extensive experience not only in the UK but also in the Middle East, Africa, SE Asia, Central Asia and Eastern Europe. His particular expertise is in mathematical modelling and optimisation for water resources and hydropower projects worldwide.

He was involved with the original Foyers pumped storage scheme and on feasibility studies for small hydro with SSE. Later he was client liaison and programme engineer on the DfID funded Victoria dam and hydroelectric project, as well as a feasibility study for the Samanalawewa hydropower project, both in Sri Lanka, and was responsible for the planning and optimisation of the Lesotho Highlands water and hydropower project in Southern Africa. Recently he was involved in a technical due diligence assessment for the Dinorwig & Ffestiniog pumped storage plants and was involved with the preparation of the BEIS levelised cost report published in 2016, being responsible for the component on pumped hydro. Lately he has been involved with numerous hydropower and pumped storage planning studies in the Asia Pacific region.
Simon has recently authored a strategy paper on the potential for the
development of long duration energy storage to meet the UK’s net-zero
emissions targets by 2050. Scope involved liaising with BEIS, the CCC and National Grid, to assess the future storage needs for balancing intermittent renewables generation with an evaluation of alternative energy storage technologies including pumped hydro, hydrogen storage, compressed and liquid air storage, as well as solid-state batteries.

Jacobs presented a paper in August 2020 on a Strategy for Long-Term Energy Storage to meet the UK’s net-zero emissions targets by 2050.  The findings of this paper showed there will likely be several types of energy storage required for future balancing of the UK power system, in order to assist in meeting the net-zero emissions targets.  This could range from short-term storage (for a few hours), to medium-term storage (for a few days) and long-term storage (for weeks/seasons), but the precise requirements for both the demand side and the supply side in terms of capacity and location has yet to be established. 
This current paper assesses the specific requirements of long, medium & short duration storage needed to meet the UK’s net-zero emissions targets by 2050 and will be an essential pre-requisite to the justification of the necessary incentive mechanisms needed for the promotion of the various storage technologies and can provide the necessary evidence that BEIS, the CCC and National Grid ESO are looking for.
Objective of the paper is to show how a combination of short and medium duration storage may be usefully implemented for the dual functions of balancing the daily load curve on the demand side, while at the same time balancing intermittent renewables generation on the supply side.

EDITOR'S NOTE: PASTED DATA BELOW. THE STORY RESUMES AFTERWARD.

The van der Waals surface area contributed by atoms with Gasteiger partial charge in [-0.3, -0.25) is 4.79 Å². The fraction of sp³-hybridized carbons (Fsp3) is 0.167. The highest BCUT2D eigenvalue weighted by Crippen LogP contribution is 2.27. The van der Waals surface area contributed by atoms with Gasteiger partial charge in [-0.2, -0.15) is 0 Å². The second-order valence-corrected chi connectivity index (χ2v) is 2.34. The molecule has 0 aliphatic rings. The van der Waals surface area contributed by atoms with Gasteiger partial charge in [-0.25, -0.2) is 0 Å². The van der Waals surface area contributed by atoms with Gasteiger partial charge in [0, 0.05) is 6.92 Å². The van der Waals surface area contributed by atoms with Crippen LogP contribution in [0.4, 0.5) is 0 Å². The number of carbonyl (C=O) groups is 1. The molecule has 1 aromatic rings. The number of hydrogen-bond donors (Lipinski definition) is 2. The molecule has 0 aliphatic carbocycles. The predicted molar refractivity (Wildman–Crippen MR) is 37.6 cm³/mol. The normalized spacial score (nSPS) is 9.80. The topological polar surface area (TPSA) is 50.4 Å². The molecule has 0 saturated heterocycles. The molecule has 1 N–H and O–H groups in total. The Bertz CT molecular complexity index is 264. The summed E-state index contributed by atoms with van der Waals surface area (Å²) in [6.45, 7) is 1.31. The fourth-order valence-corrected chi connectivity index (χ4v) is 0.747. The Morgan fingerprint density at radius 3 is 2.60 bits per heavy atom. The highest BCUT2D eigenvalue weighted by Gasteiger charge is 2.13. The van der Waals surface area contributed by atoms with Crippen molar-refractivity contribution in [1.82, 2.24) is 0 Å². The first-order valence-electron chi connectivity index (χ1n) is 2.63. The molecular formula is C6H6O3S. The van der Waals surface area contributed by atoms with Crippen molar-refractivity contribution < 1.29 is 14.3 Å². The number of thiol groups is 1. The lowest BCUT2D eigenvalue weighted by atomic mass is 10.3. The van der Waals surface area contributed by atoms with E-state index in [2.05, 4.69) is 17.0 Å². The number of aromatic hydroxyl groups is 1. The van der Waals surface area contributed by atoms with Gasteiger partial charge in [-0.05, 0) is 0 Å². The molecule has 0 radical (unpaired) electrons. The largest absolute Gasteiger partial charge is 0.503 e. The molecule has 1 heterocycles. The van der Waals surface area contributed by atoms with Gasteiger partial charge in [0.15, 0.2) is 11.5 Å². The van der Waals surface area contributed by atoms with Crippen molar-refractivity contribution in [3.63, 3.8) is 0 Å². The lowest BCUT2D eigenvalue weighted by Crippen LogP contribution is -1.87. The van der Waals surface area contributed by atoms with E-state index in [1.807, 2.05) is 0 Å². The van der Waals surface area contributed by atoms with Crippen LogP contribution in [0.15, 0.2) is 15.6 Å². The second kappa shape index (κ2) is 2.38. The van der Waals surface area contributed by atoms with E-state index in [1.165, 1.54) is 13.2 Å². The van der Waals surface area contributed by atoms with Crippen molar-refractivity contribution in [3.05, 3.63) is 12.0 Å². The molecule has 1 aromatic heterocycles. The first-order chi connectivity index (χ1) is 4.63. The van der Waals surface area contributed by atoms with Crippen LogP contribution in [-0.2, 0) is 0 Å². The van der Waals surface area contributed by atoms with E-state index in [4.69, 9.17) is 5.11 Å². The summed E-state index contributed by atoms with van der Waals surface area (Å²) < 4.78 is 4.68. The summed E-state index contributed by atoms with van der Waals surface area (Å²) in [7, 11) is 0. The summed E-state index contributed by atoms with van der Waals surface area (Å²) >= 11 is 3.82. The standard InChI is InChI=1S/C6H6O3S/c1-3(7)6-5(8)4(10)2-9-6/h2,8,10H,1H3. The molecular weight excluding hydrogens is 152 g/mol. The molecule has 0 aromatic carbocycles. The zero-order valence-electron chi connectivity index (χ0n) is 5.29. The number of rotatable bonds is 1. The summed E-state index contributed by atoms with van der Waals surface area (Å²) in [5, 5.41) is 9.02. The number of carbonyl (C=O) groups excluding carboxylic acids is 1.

The paper shows how short and medium duration storage can provide the necessary capacity for daily peak-lopping and generally reducing stress at distribution level, while at the same time showing how long duration storage, at transmission level, comprising both hydrogen storage located on the East coast of England and pumped hydro located in Scotland/Wales, may be used to effectively balance intermittent renewables ‘when the wind doesn’t blow’ or the ‘sun doesn’t shine’

Synopsis of Simon Bailey’s Presentation: Long, Medium & Short Duration Energy Storage.

Peter Blair-Fish

Peter Blair-Fish

Dr Peter Blair-Fish MA PhD CEng FICE MEI DMS has forty years’ professional experience of Engineering, Procurement and Construction for oil and gas, railways, marine works and buildings. He has worked in Australia, France, India, Libya, Norway, Oman and the United Arab Emirates, as well the UK.

He worked mostly on oil and gas projects for thirty three years, rising to senior project manager. He managed the design and installation engineering of several large steel offshore structures in the North Sea in water depths of up to 186 metres.  He has also worked on the management of railway projects including the Eurostar terminus at Waterloo and several projects for London Underground.

His most recent projects include the management of engineering for part of an alumina refinery in Guinea, part of a large gas to liquids project in Qatar, and for a storage and loading facility for liquefied natural gas in arctic Russia.

Peter has held several important posts at the Institution of Civil Engineers (ICE) including Member of Council. He has appeared at a planning enquiry as a transport adviser. He has been a member of EMSTA as a representative of ICE since July 2014, and was instrumental in the success of a number of EMSTA’s  Seminars.

He has been a Liveryman of the Worshipful Company of Engineers since 1996.  On 16 March 2021 he was elected to be the Master Engineer and was installed in office on 5 May 2021.

Peter will offer the Vote of Thanks at the end of the seminar.